The Empty Tomb

The Resurrection of Our Lord

Easter Sunday, 2017

Acts 10:34,37-43; Ps 118; Col. 3:1-4; Jn 20:1-9

Deacon Jim McFadden; St. John the Baptist C.C.


Today we are celebrating The Resurrection of the Lord, which is the be-all and end-all of our Christian faith. It really comes down to this: if Jesus was not raised from the dead, then Christianity is a fraud and a joke; if so, we should just get up and leave and priests and consecrated religious should immediately look for honest work. But, if he did rise from death, then Christianity is the fullness of God’s revelation, and that Jesus should be the absolute center of our lives. There is no third option.

Moreover, we are not just remembering the historical event, but we are celebrating that the resurrected Jesus is forever with us. Jesus was not one and done in dying to redeem us, but desires to be an active part of our lives.

As we assemble here in this Easter liturgy, we are also proclaiming by our witness that the Cross was not the end, but a beginning: we are able to see in the final act of Jesus’ earthly existence a positive sign of hope. Why?   Because now we can draw the Crucifixion into the Resurrection; we can connect the two events. Jesus’ final journey into death tells us that love is victorious and that the risk of living a life of love is worth taking.

What do we have to justify this hope? The Empty Tomb. Let’s look at the Gospel account. Peter and John come running to the tomb after hearing that perhaps Jesus has risen. John, the Beloved Disciple, the human symbol of love, arrived there first. Peter, the leader of the community and our first pope, who is perhaps older than John, gets there later. John waits out of deference to Peter, the rock of the Church, and allows him to enter the tomb first. At first, they are only aware of is the empty tomb. That in itself is not proof of Resurrection.   The proof for them, as it will be for us, is their experience of the Risen Christ–the Jesus who lives.

That’s the only way we can know that Jesus is Risen, that He is Lord. We cannot physically see the Risen Christ. We can’t prove his Resurrection irrefutably through abstract reasoning, but we can see the Risen Christ through the eyes of our faith. We can experience the Risen Christ sacramentally, especially through the Eucharist in which Jesus is truly present. We can experience Him ecclesially—through the People of God. That’s what I think Jesus meant when he reassured us that when two or more people gather in my name, I am there with them.

Brothers and sisters, when we “move, live, and have our being” in the Risen Christ, we begin to see reality as God sees it. We can see things from the divine point of view because at the deepest level of our being we are in touch with this power–this world of Spirit that sustains everything in existence. From this vantage point, we can know that the most pivotal event in Salvation History–the Resurrection of Jesus–is true because we experience him dwelling within us and transforming other people around us.   That’s why saintly people are so magnetically attractive: they radiate the Lord Jesus.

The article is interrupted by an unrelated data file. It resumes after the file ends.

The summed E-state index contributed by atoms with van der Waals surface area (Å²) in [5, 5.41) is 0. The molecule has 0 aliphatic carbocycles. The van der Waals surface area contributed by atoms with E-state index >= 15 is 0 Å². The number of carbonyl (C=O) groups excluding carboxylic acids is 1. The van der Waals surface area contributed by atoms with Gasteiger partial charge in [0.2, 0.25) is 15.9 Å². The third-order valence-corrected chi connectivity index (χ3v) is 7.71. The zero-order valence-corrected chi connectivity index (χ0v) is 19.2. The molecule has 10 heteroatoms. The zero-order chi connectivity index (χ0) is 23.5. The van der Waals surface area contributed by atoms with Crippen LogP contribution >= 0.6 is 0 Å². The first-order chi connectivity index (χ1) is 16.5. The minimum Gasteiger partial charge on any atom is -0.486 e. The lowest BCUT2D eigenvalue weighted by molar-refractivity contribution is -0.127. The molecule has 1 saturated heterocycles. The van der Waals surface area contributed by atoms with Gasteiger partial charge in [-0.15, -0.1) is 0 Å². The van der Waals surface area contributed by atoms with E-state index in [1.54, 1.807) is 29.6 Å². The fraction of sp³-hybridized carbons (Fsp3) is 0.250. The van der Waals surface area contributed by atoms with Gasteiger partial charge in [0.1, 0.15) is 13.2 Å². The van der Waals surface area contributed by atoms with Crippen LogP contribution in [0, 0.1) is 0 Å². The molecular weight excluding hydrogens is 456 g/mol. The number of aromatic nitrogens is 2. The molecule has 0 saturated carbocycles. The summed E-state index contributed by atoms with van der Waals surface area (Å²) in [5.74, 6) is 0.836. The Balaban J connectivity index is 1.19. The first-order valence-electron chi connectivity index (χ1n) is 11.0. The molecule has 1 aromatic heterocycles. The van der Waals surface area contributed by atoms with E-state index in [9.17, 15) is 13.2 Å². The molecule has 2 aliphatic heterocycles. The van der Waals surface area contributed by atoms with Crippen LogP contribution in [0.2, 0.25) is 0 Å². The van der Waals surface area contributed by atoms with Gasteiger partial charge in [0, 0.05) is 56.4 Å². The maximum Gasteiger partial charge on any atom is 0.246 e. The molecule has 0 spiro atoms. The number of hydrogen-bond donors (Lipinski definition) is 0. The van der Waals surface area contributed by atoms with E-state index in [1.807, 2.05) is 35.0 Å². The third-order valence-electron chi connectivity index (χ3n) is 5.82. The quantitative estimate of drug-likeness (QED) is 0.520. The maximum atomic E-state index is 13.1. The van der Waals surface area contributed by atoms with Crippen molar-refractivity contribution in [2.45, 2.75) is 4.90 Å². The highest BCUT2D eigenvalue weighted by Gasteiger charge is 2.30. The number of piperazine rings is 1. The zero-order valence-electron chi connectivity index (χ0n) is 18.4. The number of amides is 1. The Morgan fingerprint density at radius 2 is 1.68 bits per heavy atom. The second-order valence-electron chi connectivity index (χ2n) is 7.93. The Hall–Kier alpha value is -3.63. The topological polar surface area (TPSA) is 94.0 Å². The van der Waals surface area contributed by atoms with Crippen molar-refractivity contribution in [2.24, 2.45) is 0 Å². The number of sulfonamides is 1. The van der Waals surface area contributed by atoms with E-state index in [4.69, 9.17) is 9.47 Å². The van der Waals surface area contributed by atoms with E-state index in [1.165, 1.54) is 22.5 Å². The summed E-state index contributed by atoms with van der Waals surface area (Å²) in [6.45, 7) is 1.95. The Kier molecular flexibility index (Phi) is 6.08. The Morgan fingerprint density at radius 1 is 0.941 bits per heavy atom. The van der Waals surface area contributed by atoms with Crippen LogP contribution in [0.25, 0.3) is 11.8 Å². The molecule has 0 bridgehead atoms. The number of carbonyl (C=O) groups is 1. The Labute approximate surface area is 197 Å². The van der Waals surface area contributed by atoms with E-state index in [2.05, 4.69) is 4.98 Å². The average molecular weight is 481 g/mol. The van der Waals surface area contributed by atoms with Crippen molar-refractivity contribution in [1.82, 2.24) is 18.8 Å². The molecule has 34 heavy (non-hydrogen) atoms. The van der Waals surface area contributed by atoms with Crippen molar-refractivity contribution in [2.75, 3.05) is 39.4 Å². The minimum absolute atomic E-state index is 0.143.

The first step of the life of a Christian is to go within and unite with the Divine.   We leave the world where we are comfortable and in control and begin the slow arduous struggle of surrendering to God.

Through prayer, meditation of Scripture, enthusiastic participation in the sacraments, and service to others, we begin to see what is truly Real. We begin to see reality from the perspective of the Risen Christ.

Let me ask you: what is it that you desire at the deepest level of your heart and soul? That’s a good question because what we desire will determine what we see.

If all we see is the accumulation of the goods of the world—wealth, prestige, power, and pleasure—then we’ll aggressively compete for those God-substitutes that are scarce and exclusive. But, what would happen if we became people who saw reality through the experience of the Resurrection? We would start desiring that which is completely abundant; something everybody could have: Resurrected Life! What would happen to us if we desired something that was already there–that we didn’t have to wrestle it from someone else? Rather than try to save our lives, we would strive to give ourselves away. We will begin to see what is truly Real, and our desires would slowly change. We will also begin to feel differently. As we abide in the Risen Jesus, we will experience “a joy that will never pass away. “ You can’t say that about anything else, can you?

So, as the People of God, we collectively strive to live like Jesus—we are a visible sign to the world that Christ is risen. As James reminds us in his Epistle, we must be more than hearers of the Good News of the Resurrection, but we must be doers. We are brothers and sisters of the Risen Christ, who is drawing all of humanity, all of Creation unto Himself. Let us act in every aspect of our lives that we know that Jesus Christ is Risen and is with us forever. Amen.










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